Killerman Movie Ending Explained (In Detail)

Spoilers Alert:

Liam Hemsworth is desperately trying to make the action thriller KILLERMAN (2019) to carry on his shoulders. But he can’t get past the tired script or the unsightly aesthetics, which make the project look not like a movie, but like a found video tape long before the found footage days. We reveal more about this in our review.

What secret lies behind Moe’s past?

The plot summary

Moe Diamond (Liam Hemsworth) works as a money launderer for drug boss Perico (Zlatko Buric). He, along with Perico’s nephew Skunk (Emory Cohen), trades dollars for gold bars and gold bars for diamonds. When a deal is postponed at short notice following a warning from an FBI mole, Moe and Skunk plan a bold coup on their own account – with the godfather’s money! But during the spectacular chase, a disastrous crash occurs. Moe is able to free himself from the wreckage with difficulty, but he has lost his memory. Even his pregnant girlfriend Lola (Diane Guerrero) seems like a stranger. Moe and Skunk not only have the corrupt FBI agent Bill O’Donnell (John Cenatiempo) breathing down their necks, but the mafiosi Perico is also extremely angry about his nephew’s solo approach. Soon events take over and Moe sees red. A campaign of revenge of an extremely sophisticated kind begins.

Killerman Movie Meaning & ending

Hollywood has made every effort to hype Liam Hemsworth as the new big superstar. A big role in a popular teen franchise (“The Hunger Games”) , later the big leap into adult cinema with appearances in “The Expendables 2” and “Independence Day: Return.” But in contrast to his brother Chris, Liam has less so far caused a stir through acting than through her (admittedly scandal-free) marriage to singer and Disney star Miley Cyrus. Nevertheless, the young Hemsworth offspring stays on the ball and in “Killerman” is now trying his hand at being separated from a large ensemble and instead in a literally dirty one-man show in the underworld of New York City. Apart from the fact that Hemsworth doesn’t really deliver the great character actor number here, he works well as a man without memory driven by insecurity and anger and looking for his past – after all, this role doesn’t demand more of him than with a clueless expression on his face and turns back into anger, running through the streets and threatening shady guys. Malik Bader’s (“Street Thief”) directing and screenplay work will nevertheless quickly be forgotten; if only because she looks ugly.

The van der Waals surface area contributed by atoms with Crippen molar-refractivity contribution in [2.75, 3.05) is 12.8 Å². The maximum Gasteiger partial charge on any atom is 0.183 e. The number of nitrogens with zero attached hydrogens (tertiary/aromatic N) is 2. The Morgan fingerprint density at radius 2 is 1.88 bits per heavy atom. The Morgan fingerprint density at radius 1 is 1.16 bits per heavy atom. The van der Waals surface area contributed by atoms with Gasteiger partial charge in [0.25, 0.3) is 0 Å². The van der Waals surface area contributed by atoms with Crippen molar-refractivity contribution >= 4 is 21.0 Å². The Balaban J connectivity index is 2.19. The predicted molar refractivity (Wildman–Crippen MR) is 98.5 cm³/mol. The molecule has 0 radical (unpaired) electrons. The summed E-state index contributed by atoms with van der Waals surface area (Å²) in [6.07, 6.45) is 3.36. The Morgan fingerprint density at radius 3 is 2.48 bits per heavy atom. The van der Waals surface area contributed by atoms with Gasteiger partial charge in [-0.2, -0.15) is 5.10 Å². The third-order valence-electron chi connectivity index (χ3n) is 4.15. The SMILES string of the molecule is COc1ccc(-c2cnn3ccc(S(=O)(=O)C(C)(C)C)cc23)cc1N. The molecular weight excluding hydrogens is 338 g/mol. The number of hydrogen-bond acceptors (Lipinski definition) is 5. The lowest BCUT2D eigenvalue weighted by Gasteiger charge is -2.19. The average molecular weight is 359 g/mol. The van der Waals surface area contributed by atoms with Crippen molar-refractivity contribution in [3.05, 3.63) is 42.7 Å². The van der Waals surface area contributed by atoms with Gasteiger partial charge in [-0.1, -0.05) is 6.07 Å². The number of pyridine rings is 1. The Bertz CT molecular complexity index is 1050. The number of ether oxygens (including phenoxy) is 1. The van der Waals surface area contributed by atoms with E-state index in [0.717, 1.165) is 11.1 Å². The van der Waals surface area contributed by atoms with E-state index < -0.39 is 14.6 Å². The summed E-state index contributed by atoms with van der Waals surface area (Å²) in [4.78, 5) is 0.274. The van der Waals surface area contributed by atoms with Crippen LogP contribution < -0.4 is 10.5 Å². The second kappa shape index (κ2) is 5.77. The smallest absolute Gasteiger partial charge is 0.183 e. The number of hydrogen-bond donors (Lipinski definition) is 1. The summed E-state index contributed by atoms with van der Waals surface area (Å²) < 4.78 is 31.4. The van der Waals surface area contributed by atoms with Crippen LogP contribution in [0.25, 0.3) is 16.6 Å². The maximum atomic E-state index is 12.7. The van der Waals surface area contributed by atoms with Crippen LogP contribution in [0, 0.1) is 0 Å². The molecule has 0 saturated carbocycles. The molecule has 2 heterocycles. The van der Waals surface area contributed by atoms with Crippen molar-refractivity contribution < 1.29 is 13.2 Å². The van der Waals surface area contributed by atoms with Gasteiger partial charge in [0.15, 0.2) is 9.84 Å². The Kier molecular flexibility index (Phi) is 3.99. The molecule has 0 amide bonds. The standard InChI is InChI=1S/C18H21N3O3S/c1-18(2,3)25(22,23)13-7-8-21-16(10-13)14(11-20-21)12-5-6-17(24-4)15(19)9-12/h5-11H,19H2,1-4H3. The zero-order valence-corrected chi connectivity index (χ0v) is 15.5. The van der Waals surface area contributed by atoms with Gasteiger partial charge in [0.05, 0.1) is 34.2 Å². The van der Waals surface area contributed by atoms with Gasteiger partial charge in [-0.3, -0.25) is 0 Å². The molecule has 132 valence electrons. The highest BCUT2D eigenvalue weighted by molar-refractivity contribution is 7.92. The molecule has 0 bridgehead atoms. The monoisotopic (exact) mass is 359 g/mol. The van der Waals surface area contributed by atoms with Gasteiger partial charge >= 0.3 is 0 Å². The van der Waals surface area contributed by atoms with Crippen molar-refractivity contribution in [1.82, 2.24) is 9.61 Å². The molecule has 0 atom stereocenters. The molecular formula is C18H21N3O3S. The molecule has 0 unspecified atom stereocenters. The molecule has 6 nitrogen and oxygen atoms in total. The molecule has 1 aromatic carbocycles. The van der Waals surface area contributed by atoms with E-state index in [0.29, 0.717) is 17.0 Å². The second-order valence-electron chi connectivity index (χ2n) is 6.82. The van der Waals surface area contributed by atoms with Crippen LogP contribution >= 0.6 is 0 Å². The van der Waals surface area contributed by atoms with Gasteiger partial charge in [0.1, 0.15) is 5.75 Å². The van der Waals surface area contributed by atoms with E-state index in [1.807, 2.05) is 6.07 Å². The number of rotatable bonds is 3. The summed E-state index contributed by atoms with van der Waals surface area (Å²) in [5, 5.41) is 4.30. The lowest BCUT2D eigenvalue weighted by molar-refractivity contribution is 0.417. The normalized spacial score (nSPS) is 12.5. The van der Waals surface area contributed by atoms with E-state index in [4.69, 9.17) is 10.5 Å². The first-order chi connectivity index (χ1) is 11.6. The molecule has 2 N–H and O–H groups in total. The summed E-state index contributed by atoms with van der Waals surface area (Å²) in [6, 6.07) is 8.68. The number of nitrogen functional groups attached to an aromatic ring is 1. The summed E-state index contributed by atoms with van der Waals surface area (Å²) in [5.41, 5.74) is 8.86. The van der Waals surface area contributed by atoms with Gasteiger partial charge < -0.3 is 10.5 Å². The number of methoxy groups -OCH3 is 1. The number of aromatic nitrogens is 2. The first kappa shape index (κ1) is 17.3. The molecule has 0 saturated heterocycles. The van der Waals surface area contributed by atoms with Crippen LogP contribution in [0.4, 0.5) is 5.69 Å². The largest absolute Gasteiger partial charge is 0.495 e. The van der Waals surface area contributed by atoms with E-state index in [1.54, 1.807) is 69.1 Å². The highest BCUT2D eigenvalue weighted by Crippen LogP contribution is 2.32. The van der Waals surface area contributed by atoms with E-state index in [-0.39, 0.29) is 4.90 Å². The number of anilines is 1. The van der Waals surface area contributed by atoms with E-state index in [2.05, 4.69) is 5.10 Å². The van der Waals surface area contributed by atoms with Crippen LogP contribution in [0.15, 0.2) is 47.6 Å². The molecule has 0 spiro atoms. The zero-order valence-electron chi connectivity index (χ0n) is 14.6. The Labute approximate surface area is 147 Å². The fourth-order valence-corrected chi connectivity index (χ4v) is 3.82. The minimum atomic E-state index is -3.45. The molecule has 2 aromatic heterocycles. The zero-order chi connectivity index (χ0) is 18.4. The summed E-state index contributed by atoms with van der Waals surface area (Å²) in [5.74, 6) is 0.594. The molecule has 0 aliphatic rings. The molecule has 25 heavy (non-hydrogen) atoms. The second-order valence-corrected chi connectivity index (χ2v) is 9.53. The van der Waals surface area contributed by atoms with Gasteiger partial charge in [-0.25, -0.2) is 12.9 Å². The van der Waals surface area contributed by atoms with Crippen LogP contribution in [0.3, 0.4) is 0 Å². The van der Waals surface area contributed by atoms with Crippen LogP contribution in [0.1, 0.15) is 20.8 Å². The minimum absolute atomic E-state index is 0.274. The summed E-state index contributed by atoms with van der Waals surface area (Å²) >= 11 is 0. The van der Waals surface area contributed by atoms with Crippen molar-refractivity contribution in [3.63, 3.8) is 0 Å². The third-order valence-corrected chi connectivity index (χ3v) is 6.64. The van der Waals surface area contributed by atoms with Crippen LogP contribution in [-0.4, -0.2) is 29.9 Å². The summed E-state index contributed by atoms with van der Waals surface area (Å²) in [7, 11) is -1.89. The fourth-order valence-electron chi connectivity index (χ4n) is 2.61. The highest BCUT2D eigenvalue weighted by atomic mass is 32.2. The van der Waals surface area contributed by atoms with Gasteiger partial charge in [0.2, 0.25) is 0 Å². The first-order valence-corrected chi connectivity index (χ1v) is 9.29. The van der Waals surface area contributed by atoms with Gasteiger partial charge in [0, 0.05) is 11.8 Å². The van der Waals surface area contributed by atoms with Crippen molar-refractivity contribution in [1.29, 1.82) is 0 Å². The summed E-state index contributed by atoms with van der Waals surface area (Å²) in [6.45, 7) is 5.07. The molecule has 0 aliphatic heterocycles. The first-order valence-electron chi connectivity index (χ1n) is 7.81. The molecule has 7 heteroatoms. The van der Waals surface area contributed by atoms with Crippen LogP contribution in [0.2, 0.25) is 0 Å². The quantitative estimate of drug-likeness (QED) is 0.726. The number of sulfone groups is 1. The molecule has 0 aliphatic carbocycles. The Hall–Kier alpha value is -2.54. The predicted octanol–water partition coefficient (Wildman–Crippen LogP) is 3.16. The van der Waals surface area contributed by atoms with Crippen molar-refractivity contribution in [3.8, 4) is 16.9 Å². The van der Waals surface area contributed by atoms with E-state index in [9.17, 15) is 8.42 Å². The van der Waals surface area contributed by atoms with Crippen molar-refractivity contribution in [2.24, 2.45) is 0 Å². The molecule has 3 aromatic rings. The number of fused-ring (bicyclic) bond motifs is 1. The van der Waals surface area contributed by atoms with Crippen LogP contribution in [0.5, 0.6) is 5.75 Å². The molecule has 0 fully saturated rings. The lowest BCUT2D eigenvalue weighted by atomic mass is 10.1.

Moe Diamond (Liam Hemsworth) tries to find out where he comes from in New York’s underworld.